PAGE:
Can The IRS Come After You Personally For Business Taxes?
July 10, 2022
Yes, the IRS can come after you personally for business taxes under certain circumstances.
Here are some scenarios in which the IRS may pursue individual business owners or officers for business tax liabilities…
Sole Proprietorships and Single-Member LLCs – In a sole proprietorship or a single-member LLC, the business owner is personally responsible for all business debts and liabilities, including taxes. This means that the IRS can pursue collection actions against the individual owner to satisfy the business’s tax obligations.
Tax Debts as Trust Fund Taxes – In businesses that withhold taxes from employee wages (such as federal income tax, Social Security tax, and Medicare tax) or collect sales taxes from customers, these taxes are considered “trust fund” taxes. If the business fails to remit these taxes to the IRS or relevant tax authorities, the responsible individuals, such as owners, officers, or employees, may be held personally liable for the unpaid trust fund taxes.
Fraud or Misconduct – If the IRS determines that there was fraud, intentional misconduct, or gross negligence on the part of the business owners or officers in relation to tax matters, it may seek to hold those individuals personally liable for the resulting tax debts.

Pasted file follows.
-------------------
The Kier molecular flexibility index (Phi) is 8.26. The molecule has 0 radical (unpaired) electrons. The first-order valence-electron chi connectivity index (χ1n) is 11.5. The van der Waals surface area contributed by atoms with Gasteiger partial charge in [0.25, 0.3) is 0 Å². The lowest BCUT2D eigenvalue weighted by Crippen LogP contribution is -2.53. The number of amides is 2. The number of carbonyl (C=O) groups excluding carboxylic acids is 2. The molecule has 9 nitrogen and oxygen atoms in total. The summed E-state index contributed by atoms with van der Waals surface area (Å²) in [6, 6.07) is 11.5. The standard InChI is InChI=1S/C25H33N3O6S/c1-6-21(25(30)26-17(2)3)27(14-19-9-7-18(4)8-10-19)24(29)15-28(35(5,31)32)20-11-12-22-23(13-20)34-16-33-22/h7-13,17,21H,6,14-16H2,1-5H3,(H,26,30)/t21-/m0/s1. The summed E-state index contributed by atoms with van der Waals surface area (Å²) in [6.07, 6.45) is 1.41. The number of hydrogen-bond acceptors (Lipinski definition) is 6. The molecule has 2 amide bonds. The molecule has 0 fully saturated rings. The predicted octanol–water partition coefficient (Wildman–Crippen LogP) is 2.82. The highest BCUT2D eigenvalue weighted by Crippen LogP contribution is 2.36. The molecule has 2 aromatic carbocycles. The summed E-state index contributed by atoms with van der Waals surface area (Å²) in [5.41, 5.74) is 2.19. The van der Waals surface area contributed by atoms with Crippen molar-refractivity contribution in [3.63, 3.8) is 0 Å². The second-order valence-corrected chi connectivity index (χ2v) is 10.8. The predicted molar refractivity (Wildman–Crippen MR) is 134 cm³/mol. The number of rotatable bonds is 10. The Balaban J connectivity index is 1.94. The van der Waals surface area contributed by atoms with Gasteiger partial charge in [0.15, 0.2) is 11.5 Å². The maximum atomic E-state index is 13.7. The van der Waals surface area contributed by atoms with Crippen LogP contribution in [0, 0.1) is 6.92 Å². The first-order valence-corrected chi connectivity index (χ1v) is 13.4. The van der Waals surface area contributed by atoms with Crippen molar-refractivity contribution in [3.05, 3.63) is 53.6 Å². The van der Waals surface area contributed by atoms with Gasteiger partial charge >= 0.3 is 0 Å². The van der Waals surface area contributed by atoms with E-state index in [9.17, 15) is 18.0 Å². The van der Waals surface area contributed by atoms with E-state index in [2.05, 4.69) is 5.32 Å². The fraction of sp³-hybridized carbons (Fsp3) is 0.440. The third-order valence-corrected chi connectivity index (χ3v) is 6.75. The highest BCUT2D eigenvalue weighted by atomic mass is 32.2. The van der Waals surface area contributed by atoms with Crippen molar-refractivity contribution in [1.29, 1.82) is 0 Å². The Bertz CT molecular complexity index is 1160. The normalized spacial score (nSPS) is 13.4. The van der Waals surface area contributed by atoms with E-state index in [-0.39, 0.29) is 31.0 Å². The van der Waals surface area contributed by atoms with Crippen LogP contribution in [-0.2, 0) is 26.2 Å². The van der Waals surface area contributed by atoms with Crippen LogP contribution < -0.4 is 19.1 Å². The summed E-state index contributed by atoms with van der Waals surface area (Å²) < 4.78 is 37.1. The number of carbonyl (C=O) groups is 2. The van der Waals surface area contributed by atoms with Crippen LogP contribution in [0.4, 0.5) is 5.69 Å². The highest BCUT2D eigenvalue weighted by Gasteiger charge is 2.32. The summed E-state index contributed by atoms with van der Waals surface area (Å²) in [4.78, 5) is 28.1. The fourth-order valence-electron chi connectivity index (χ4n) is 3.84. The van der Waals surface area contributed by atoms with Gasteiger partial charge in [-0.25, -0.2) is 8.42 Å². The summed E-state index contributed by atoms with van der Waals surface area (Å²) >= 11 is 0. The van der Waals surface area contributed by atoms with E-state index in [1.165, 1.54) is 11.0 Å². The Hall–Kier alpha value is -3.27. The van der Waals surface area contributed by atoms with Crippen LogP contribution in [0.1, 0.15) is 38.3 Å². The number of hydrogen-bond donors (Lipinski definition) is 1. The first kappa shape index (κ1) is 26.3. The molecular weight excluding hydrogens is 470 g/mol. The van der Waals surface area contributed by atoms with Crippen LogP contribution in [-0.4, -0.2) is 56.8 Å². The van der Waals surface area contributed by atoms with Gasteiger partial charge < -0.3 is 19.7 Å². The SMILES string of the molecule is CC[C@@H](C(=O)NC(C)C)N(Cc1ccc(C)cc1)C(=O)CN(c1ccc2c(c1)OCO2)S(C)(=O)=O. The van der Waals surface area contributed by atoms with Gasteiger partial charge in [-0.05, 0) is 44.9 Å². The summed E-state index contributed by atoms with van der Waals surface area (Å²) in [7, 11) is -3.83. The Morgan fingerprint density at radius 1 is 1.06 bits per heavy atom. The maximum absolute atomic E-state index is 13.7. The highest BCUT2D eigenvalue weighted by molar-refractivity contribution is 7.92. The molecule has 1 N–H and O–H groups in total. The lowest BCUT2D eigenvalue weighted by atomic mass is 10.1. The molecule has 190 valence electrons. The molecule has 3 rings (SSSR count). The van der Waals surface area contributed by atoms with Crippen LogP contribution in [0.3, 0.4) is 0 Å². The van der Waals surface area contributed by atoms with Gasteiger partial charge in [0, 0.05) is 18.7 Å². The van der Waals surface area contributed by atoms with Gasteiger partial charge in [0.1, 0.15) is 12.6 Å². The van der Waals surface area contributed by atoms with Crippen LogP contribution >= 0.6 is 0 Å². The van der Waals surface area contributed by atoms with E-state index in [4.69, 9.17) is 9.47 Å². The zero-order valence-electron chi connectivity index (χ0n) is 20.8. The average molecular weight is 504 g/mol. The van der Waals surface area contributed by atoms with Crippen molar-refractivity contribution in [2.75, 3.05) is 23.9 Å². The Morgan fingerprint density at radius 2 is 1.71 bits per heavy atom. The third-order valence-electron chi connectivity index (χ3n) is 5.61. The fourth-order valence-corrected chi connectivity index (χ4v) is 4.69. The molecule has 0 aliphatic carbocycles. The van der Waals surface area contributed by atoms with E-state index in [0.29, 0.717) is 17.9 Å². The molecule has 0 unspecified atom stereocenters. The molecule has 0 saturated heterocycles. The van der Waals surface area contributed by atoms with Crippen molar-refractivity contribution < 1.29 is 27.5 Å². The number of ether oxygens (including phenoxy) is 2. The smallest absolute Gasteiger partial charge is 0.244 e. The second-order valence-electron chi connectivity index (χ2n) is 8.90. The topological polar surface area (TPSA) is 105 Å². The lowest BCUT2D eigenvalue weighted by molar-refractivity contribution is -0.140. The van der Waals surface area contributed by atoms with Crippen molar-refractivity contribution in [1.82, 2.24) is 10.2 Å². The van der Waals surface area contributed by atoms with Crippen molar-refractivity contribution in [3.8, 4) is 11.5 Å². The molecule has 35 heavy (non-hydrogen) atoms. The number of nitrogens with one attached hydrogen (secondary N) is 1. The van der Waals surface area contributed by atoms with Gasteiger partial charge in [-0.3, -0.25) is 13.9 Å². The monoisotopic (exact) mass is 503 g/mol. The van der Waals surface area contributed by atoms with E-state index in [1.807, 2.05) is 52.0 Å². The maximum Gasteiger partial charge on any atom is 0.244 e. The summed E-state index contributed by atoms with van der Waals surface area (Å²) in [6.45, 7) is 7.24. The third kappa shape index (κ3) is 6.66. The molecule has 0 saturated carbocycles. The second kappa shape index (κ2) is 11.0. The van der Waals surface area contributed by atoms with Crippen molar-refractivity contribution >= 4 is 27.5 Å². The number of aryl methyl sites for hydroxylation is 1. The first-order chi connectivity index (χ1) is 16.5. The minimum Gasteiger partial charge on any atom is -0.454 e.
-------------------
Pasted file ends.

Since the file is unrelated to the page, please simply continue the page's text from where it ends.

Piercing the Corporate Veil – In certain cases, the IRS may attempt to “pierce the corporate veil” and hold individual owners or officers personally liable for the business’s tax debts. This typically occurs when there is evidence of commingling of personal and business finances, failure to observe corporate formalities, or other factors that indicate abuse of the corporate structure.
Responsible Person Assessments – The IRS has the authority to assess a “responsible person” personally for unpaid payroll taxes (also known as Trust Fund Recovery Penalties or TFRP). This assessment can apply to officers, directors, and employees who have the authority to direct the payment of payroll taxes but willfully fail to do so.
While forming a business entity such as a corporation or LLC can provide limited liability protection to its owners or officers, there are circumstances in which the IRS can pursue individual business owners or officers for unpaid business taxes. It’s essential for business owners and officers to ensure compliance with tax laws and regulations and address any tax liabilities promptly to avoid personal liability and potential legal and financial consequences. Consulting with a tax professional or legal advisor can help navigate complex tax issues and mitigate risks associated with IRS enforcement actions.